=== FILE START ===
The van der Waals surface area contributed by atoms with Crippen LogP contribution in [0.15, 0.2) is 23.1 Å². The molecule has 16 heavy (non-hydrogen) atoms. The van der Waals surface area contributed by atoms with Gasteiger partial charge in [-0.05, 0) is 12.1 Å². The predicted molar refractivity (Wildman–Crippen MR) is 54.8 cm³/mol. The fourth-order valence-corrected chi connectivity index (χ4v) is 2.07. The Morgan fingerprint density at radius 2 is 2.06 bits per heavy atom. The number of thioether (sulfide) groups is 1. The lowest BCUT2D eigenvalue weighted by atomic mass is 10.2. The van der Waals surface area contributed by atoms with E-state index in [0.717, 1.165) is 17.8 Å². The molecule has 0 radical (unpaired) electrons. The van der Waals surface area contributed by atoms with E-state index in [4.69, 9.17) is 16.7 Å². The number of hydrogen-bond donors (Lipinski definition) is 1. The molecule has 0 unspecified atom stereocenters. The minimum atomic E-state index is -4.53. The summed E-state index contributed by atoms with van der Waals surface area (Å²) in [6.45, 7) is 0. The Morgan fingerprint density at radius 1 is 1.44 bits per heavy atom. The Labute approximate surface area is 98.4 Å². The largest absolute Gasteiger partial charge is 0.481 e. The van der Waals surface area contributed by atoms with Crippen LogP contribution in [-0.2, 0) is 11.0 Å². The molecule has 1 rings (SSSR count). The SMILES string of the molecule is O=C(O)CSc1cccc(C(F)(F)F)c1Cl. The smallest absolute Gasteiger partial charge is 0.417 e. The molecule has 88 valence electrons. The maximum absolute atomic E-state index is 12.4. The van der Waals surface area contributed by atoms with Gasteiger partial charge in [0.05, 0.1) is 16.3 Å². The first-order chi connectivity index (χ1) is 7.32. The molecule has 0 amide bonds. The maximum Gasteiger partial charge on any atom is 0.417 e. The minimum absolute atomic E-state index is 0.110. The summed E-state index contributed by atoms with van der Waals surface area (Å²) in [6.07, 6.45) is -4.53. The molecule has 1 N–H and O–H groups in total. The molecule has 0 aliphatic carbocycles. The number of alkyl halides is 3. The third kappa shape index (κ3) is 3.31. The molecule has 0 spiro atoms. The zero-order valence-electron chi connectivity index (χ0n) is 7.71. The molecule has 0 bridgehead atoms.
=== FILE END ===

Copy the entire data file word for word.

The van der Waals surface area contributed by atoms with Crippen LogP contribution in [0.15, 0.2) is 23.1 Å². The molecule has 16 heavy (non-hydrogen) atoms. The van der Waals surface area contributed by atoms with Gasteiger partial charge in [-0.05, 0) is 12.1 Å². The predicted molar refractivity (Wildman–Crippen MR) is 54.8 cm³/mol. The fourth-order valence-corrected chi connectivity index (χ4v) is 2.07. The Morgan fingerprint density at radius 2 is 2.06 bits per heavy atom. The number of thioether (sulfide) groups is 1. The lowest BCUT2D eigenvalue weighted by atomic mass is 10.2. The van der Waals surface area contributed by atoms with E-state index in [0.717, 1.165) is 17.8 Å². The molecule has 0 radical (unpaired) electrons. The van der Waals surface area contributed by atoms with E-state index in [4.69, 9.17) is 16.7 Å². The number of hydrogen-bond donors (Lipinski definition) is 1. The molecule has 0 unspecified atom stereocenters. The minimum atomic E-state index is -4.53. The summed E-state index contributed by atoms with van der Waals surface area (Å²) in [6.45, 7) is 0. The Morgan fingerprint density at radius 1 is 1.44 bits per heavy atom. The Labute approximate surface area is 98.4 Å². The largest absolute Gasteiger partial charge is 0.481 e. The van der Waals surface area contributed by atoms with Crippen LogP contribution in [-0.2, 0) is 11.0 Å². The molecule has 1 rings (SSSR count). The SMILES string of the molecule is O=C(O)CSc1cccc(C(F)(F)F)c1Cl. The smallest absolute Gasteiger partial charge is 0.417 e. The molecule has 88 valence electrons. The maximum absolute atomic E-state index is 12.4. The van der Waals surface area contributed by atoms with Gasteiger partial charge in [0.05, 0.1) is 16.3 Å². The first-order chi connectivity index (χ1) is 7.32. The molecule has 0 amide bonds. The maximum Gasteiger partial charge on any atom is 0.417 e. The minimum absolute atomic E-state index is 0.110. The summed E-state index contributed by atoms with van der Waals surface area (Å²) in [6.07, 6.45) is -4.53. The molecule has 1 N–H and O–H groups in total. The molecule has 0 aliphatic carbocycles. The number of alkyl halides is 3. The third kappa shape index (κ3) is 3.31. The molecule has 0 spiro atoms. The zero-order valence-electron chi connectivity index (χ0n) is 7.71. The molecule has 0 bridgehead atoms.